Background and objective: Previous studies have shown existence of inconsistent data concerning the use of auditory-evoked potential (AEP) and electroencephalogram (EEG) changes to measure the depth of anaesthesia in regimens involving the use of opioids. The present studies characterize the effects of fentanyl on those responses in rats.
Methods: The effects of a bolus of fentanyl (6–10 μg kg−1 intravenously) alone or following naloxone (100 μg kg−1 intravenously) were examined using brain responses in rats during light anaesthesia with either propofol (20–30 mg kg−1 h−1) or isoflurane (0.8%). Electrophysiological data were recorded using silver ball electrodes. The rats' tracheas were intubated and a femoral artery cannula was inserted to monitor blood pressure. Body temperature, respiratory and pulse rate, and pedal withdrawal data were also collected. Parameters measured before and following administration of naloxone and fentanyl or of fentanyl alone were compared using repeated-measures ANOVA.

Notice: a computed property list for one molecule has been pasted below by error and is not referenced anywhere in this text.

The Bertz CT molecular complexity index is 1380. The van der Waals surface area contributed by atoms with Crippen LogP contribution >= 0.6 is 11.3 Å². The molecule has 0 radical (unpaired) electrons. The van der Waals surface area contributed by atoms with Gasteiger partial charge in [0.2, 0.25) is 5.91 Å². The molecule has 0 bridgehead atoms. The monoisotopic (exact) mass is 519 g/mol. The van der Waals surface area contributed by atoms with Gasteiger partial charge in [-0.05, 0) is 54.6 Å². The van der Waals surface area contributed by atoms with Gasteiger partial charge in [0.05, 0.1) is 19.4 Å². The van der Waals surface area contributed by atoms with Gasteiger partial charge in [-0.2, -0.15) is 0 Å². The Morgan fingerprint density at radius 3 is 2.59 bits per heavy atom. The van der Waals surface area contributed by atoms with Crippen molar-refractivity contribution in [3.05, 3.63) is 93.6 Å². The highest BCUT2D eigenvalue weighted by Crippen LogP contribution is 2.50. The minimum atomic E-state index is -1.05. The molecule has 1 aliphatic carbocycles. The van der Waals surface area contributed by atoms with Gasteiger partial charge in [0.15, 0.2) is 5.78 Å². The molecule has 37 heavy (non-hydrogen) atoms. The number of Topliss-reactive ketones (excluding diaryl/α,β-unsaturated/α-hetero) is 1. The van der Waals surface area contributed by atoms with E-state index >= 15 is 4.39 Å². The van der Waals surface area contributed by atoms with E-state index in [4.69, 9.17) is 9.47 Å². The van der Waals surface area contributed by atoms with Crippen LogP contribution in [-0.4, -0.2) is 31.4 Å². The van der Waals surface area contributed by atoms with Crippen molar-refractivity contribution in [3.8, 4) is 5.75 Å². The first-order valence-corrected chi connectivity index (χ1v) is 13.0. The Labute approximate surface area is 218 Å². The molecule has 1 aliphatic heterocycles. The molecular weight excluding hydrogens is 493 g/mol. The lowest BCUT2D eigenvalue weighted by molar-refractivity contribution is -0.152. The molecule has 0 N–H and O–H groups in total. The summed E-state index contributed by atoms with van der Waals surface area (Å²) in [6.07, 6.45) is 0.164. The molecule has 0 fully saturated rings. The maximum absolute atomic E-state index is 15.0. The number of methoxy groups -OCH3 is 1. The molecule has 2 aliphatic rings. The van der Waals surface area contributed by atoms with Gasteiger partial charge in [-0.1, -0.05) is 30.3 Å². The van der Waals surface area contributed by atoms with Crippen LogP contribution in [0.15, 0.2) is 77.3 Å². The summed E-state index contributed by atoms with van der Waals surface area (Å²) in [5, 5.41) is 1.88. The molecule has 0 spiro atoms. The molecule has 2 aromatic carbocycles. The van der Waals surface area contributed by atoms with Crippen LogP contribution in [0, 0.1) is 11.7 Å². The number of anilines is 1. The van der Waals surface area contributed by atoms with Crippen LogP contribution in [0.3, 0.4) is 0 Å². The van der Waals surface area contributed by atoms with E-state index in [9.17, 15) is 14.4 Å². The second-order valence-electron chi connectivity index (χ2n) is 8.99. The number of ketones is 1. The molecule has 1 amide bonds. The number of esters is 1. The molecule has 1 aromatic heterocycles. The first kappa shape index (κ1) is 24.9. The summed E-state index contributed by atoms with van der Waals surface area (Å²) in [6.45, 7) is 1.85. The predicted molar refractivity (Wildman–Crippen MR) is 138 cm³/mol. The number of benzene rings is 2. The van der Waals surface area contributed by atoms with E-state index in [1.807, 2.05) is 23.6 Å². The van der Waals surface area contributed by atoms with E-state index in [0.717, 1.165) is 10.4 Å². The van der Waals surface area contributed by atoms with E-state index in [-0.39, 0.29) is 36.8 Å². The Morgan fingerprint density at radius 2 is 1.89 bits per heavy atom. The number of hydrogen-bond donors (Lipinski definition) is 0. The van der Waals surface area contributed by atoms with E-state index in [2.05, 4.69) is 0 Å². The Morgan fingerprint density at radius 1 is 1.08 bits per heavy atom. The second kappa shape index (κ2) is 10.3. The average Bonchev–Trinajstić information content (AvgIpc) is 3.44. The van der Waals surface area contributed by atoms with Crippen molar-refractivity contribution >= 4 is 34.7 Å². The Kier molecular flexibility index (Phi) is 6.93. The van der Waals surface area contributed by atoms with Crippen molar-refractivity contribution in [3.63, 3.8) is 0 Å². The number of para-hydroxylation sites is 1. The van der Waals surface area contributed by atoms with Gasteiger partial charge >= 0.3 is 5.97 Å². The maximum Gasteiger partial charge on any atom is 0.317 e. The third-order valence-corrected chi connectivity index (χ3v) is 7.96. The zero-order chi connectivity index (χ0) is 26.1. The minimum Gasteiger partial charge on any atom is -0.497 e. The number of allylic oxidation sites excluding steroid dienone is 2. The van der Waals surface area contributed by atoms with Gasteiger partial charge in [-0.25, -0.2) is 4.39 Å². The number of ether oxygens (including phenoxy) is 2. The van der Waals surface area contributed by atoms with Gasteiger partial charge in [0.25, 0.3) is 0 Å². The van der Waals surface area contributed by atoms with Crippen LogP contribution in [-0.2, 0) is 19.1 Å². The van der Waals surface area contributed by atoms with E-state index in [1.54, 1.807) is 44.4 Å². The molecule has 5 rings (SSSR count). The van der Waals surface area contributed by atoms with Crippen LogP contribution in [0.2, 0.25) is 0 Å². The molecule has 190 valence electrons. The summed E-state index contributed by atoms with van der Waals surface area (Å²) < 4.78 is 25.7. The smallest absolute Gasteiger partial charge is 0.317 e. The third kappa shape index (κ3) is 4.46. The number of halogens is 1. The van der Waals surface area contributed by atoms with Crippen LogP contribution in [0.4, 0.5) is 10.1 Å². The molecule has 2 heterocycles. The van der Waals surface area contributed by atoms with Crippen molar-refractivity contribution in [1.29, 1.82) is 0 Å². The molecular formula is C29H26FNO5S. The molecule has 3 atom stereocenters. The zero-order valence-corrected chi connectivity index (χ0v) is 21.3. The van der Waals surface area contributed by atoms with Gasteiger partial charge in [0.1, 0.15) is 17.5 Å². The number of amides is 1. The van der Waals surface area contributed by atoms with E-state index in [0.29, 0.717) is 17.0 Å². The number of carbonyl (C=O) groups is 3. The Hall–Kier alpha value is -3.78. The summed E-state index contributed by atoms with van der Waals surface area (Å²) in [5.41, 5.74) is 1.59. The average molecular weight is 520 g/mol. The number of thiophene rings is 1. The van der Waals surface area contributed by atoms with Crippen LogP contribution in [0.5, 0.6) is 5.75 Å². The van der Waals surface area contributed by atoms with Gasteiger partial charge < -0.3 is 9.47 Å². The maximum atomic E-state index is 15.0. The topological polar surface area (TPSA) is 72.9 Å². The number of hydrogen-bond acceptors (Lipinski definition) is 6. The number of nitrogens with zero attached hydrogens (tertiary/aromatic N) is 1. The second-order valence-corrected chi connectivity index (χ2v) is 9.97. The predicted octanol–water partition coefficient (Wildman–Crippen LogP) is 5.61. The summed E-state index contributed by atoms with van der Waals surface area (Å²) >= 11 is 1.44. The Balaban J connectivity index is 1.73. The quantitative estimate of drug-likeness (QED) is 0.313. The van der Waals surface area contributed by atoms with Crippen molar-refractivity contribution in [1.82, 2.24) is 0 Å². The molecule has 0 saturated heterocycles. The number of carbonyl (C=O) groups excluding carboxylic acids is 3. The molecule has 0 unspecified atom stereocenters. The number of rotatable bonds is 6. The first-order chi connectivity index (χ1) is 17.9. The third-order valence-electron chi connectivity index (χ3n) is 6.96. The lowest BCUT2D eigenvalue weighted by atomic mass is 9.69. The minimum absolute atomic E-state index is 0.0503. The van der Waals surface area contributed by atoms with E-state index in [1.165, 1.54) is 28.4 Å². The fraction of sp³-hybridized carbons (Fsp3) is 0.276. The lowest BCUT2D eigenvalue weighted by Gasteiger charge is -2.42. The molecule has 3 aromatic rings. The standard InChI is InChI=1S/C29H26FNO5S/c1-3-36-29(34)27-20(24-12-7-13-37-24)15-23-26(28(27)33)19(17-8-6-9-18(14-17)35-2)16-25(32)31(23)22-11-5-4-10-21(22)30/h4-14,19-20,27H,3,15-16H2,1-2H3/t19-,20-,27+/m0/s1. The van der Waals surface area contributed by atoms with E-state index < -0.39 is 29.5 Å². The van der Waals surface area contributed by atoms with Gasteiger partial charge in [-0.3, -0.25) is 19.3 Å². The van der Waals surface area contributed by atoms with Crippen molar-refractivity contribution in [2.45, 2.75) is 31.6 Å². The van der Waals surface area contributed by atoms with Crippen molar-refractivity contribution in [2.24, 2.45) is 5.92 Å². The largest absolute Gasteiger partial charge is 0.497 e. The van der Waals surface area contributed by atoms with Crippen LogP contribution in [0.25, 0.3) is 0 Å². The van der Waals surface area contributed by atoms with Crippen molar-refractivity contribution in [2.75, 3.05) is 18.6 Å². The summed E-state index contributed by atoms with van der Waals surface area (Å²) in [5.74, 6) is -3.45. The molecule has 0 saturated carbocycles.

Results: Fentanyl significantly increased the latency of the major peak from the AEP during propofol and isoflurane anaesthesia (F = 13.2 and 13.5, respectively; P < 0.05) and the amplitude differential between two waveform complexes, and the second differential index (F = 28.3 and 57.2, respectively; P < 0.01). The spectral edge frequency and median frequency from the EEG tended to increase. These effects were abolished by the prior administration of naloxone.
Conclusions: These excitatory effects were inconsistent with the classical concept of brain activity depression indicating a deepening of anaesthesia.